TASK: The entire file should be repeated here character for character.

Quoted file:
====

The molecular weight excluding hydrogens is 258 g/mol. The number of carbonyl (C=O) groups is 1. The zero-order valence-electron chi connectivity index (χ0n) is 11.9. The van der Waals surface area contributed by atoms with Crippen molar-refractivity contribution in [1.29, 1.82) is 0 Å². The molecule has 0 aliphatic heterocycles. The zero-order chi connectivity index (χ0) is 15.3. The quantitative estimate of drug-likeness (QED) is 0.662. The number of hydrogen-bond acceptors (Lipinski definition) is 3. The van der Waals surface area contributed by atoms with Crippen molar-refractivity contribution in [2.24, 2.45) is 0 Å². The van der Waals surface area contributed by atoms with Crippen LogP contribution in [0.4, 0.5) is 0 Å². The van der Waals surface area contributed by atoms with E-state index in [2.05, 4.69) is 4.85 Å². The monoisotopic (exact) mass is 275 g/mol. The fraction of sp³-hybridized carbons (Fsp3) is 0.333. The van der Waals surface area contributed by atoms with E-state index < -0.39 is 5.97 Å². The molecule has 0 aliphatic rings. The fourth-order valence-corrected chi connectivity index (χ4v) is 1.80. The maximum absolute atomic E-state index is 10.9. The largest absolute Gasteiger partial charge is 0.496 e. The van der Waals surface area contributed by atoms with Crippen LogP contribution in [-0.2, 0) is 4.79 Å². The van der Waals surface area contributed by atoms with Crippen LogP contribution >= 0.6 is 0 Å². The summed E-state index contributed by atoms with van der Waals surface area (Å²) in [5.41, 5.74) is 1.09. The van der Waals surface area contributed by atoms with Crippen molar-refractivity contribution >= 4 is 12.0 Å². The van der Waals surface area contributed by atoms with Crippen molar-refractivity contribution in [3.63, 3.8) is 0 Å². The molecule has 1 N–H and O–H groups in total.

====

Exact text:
The molecular weight excluding hydrogens is 258 g/mol. The number of carbonyl (C=O) groups is 1. The zero-order valence-electron chi connectivity index (χ0n) is 11.9. The van der Waals surface area contributed by atoms with Crippen molar-refractivity contribution in [1.29, 1.82) is 0 Å². The molecule has 0 aliphatic heterocycles. The zero-order chi connectivity index (χ0) is 15.3. The quantitative estimate of drug-likeness (QED) is 0.662. The number of hydrogen-bond acceptors (Lipinski definition) is 3. The van der Waals surface area contributed by atoms with Crippen molar-refractivity contribution in [2.24, 2.45) is 0 Å². The van der Waals surface area contributed by atoms with Crippen LogP contribution in [0.4, 0.5) is 0 Å². The van der Waals surface area contributed by atoms with E-state index in [2.05, 4.69) is 4.85 Å². The monoisotopic (exact) mass is 275 g/mol. The fraction of sp³-hybridized carbons (Fsp3) is 0.333. The van der Waals surface area contributed by atoms with E-state index < -0.39 is 5.97 Å². The molecule has 0 aliphatic rings. The fourth-order valence-corrected chi connectivity index (χ4v) is 1.80. The maximum absolute atomic E-state index is 10.9. The largest absolute Gasteiger partial charge is 0.496 e. The van der Waals surface area contributed by atoms with Crippen LogP contribution in [-0.2, 0) is 4.79 Å². The van der Waals surface area contributed by atoms with Crippen LogP contribution >= 0.6 is 0 Å². The summed E-state index contributed by atoms with van der Waals surface area (Å²) in [5.41, 5.74) is 1.09. The van der Waals surface area contributed by atoms with Crippen molar-refractivity contribution >= 4 is 12.0 Å². The van der Waals surface area contributed by atoms with Crippen molar-refractivity contribution in [3.63, 3.8) is 0 Å². The molecule has 1 N–H and O–H groups in total.